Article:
U.S. awards grants to communities in Zimbabwe’s four provinces

Harare - U.S. Ambassador Charles Ray officially handed over US$100,000 in grants to eight Zimbabwean community-based groups at a grant signing ceremony in Harare on Monday. The grants are part of the 31-year-old U.S. Ambassadors Self Help Fund, a U.S. government grassroots assistance program for small community-based development projects. Since 1980, the Fund has awarded approximately $3 million through 300 grants to groups in all 10 provinces.

The recipient organizations are involved in various community income and service projects, including seeking conservation friendly ways of balancing the need to protect communities from wild animals while protecting the animals from poachers, securing access to clean drinking water for hundreds of families, and building community garden plots. Other activities involve securing materials, such as sewing machines, cement and tools, so that schools can teach job skills to young adults and community members can build their own homes.

We are thrilled to assist each of you in your endeavors, Ambassador Charles Ray told the awardees during the signing ceremony. Your projects were selected because you have what it takes strong leadership; dedicated, hardworking community members; and a can-do work ethic to bring your projects to a successful conclusion. For that, we believe in you and are proud to stand by you as you strive to create a better Zimbabwe.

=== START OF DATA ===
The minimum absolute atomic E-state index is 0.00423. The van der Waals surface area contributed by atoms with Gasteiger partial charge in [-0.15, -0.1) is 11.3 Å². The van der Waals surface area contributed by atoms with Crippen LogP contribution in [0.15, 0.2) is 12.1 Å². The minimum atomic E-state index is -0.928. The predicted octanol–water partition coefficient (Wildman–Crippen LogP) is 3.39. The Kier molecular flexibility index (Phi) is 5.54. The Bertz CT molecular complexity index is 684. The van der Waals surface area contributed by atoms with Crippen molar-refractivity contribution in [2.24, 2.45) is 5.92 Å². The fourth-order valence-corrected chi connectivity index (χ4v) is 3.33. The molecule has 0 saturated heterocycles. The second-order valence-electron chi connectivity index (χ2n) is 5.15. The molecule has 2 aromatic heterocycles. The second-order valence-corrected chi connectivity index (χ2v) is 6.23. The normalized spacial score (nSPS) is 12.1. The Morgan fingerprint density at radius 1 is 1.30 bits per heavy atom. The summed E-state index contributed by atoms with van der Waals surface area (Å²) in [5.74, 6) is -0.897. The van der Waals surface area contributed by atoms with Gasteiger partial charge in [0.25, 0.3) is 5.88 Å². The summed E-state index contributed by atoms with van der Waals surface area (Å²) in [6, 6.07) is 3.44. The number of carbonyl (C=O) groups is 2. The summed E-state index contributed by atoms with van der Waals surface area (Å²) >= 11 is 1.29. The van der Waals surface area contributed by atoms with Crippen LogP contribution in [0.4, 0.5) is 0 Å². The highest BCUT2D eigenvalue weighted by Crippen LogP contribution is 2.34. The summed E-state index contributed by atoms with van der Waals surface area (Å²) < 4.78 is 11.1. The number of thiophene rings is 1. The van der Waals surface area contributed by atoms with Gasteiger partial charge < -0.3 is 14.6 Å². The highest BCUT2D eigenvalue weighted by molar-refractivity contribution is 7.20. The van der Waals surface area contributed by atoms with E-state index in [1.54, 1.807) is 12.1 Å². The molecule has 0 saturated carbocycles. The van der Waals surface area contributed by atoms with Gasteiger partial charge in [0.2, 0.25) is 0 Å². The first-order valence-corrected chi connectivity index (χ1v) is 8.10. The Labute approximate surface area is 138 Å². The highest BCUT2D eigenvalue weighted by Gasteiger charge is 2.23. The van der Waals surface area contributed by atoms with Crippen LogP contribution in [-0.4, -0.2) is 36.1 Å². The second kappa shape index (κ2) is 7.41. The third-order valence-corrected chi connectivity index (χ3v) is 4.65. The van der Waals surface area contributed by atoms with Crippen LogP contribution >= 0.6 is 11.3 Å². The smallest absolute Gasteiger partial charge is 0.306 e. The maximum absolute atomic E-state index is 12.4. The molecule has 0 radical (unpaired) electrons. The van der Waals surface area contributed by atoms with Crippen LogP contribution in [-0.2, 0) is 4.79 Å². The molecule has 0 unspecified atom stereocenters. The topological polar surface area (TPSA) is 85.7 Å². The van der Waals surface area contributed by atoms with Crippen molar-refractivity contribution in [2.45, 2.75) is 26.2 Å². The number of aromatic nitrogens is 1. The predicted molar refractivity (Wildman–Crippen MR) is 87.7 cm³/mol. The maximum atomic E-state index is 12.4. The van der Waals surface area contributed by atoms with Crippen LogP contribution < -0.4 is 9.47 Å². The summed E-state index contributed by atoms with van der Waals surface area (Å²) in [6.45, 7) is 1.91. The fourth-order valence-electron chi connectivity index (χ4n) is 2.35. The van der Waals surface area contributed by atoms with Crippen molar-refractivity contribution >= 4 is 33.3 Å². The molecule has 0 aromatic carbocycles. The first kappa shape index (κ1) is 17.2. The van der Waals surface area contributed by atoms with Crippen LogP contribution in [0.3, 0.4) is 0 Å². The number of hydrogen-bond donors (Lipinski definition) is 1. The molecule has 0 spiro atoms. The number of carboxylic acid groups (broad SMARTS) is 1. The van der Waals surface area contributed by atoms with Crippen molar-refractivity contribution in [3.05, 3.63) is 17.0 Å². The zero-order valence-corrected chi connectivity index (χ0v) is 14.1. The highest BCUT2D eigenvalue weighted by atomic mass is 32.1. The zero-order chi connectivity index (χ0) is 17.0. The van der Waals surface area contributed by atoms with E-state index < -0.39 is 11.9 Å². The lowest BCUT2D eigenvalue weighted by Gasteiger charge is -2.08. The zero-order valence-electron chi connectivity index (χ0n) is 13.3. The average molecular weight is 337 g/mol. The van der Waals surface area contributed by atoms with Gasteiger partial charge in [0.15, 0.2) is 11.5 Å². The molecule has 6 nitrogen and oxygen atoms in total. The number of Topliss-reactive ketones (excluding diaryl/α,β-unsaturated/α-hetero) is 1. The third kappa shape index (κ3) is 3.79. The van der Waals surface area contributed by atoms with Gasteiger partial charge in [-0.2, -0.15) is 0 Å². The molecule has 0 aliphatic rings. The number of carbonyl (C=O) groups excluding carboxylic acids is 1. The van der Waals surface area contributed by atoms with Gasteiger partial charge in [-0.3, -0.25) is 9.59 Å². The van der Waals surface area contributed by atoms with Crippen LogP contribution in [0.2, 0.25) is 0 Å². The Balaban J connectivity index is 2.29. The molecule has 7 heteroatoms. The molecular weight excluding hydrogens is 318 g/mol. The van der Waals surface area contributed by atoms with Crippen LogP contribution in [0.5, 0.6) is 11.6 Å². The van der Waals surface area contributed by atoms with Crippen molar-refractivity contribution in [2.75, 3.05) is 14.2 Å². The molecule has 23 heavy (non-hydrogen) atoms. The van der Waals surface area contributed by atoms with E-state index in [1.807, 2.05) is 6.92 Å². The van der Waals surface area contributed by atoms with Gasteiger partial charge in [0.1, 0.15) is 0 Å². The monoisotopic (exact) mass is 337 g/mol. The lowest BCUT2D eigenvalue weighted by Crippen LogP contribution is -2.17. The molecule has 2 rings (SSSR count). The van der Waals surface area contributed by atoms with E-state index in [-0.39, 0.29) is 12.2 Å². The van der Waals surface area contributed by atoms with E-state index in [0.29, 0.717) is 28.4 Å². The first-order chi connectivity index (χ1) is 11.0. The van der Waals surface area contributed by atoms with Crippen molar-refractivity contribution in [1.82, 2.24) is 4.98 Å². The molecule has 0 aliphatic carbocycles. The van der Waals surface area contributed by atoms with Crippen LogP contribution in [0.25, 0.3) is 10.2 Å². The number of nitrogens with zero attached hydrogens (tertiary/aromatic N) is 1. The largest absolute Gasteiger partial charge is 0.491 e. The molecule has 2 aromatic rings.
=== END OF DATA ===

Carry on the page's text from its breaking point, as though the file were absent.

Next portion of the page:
The recipient organisations are Chinamora Secondary School and Muturi Horticultural Producers Association in Mashonaland East province; Kwayedza Secondary School in Mashonaland West; Rupare High School, Nyangambe Wildlife Project and Kushinga Nutriotional Garden Project in Masvingo, Kuvaka Ishungu Brick Project and Tichakunda Project in Harare.

Over the past 30 years, our awardees have made a tremendous positive impact on their communities for the betterment of their families, neighbors and fellow citizens. Our current group of grantees here with us today follows in this exceptional tradition. You all work tirelessly to improve the lives of those around you. We honor and commend you for your work, said the U.S. Ambassador.

The U.S. Ambassadors Self Help Program was established in 1980 and funds community-initiated projects that support education, access to healthy food, income-generating activities, and water/sanitation initiatives, as well as other activities that improve living conditions, provide education or increase income.

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